Seminars to inform small business owners on new health care law
Small business owners with five or more employees can get some insight into the Affordable Care Act during two upcoming seminars, sponsored by the City of Columbia Office of Business Opportunities. The forums will educate owners about the requirements and opportunities of the new act. Panelists from Blue Cross Blue Shield of South Carolina; Derrick, Stubbs and Stith; Total Financial Group; and other organizations will participate in the free event. The first session is set for 9-11 a.m. Oct. 17 at the Columbia Metropolitan Convention Center, 1101 Lincoln St., Columbia. The second session will be held 6-8 p.m. Oct. 23 at the Earlewood Community Center, 1111 Parkside Dr., Columbia. Registration is required. Go to https://columbiaaffordable careactforum.eventbrite.com or contact Angelo McBride at email@example.com or (803) 545-3960.
Jobless benefits declined last week
WASHINGTON The number of Americans seeking unemployment benefits rose just 1,000 last week to a seasonally adjusted 308,000, hovering near six-year lows. Companies are still cutting very few jobs, however the decline in layoffs has not been accompanied by a pickup in hiring. The less volatile four-week average for applications fell to 305,000, the Labor Department said Thursday. That’s the lowest since May 2007, seven months before the recession began.
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Rates on fixed mortgages fall
WASHINGTON Average U.S. rates on fixed mortgages fell for the third straight week to their lowest point in three months, as a decline in consumer confidence and the onset of the government shutdown forced rates down. Mortgage buyer Freddie Mac said Thursday that the average rate on the 30-year loan dropped to 4.22 percent from 4.32 percent last week. The average on the 15-year fixed loan declined to 3.29 percent from 3.37 percent. Both are the lowest averages since early July. Rates began to fall last month after the Federal Reserve held off slowing its $85-billion-a-month in bond buys, which have kept rates low. The Federal Housing Administration, which guarantees about 30 percent of U.S. home mortgages, says that if the partial shutdown continues for an extended period and the agency’s funding runs out, it wouldn’t be able to continue approving loans.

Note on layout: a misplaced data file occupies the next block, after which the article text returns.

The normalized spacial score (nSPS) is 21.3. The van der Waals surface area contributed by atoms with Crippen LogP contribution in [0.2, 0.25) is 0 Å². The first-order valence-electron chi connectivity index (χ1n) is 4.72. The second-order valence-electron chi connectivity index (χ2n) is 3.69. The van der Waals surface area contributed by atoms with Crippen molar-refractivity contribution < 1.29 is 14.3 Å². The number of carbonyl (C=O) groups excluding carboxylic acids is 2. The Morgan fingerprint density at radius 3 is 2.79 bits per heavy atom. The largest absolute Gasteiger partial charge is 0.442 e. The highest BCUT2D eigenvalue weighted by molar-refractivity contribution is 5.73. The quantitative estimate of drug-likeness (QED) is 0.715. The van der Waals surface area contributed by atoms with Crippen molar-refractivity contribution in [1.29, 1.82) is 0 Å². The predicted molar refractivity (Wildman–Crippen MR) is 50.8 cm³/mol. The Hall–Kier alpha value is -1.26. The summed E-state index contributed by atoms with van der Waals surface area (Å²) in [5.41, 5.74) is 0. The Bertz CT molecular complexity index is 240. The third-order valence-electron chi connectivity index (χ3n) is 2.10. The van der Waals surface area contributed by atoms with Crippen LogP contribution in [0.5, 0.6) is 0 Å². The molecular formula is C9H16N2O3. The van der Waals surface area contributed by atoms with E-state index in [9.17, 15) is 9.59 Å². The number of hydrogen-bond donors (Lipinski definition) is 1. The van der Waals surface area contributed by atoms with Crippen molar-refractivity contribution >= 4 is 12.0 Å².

Reuters plans to lay off staff members
Turmoil continues at Thomson Reuters after the company announced Wednesday that it was laying off staff members. “To simplify and strengthen the Reuters news operation, we are making changes that will result in a slightly smaller editorial staff, but one that is more strategically positioned and better equipped to help Reuters report and deliver the news that matters most to our customers and society as a whole,” spokeswoman Barb Burg said in a statement. The cuts are expected to affect about 150 employees, or 5 percent of the newsroom staff.
Kristy Eppley Rupon, The Associated Press and New York Times contributed.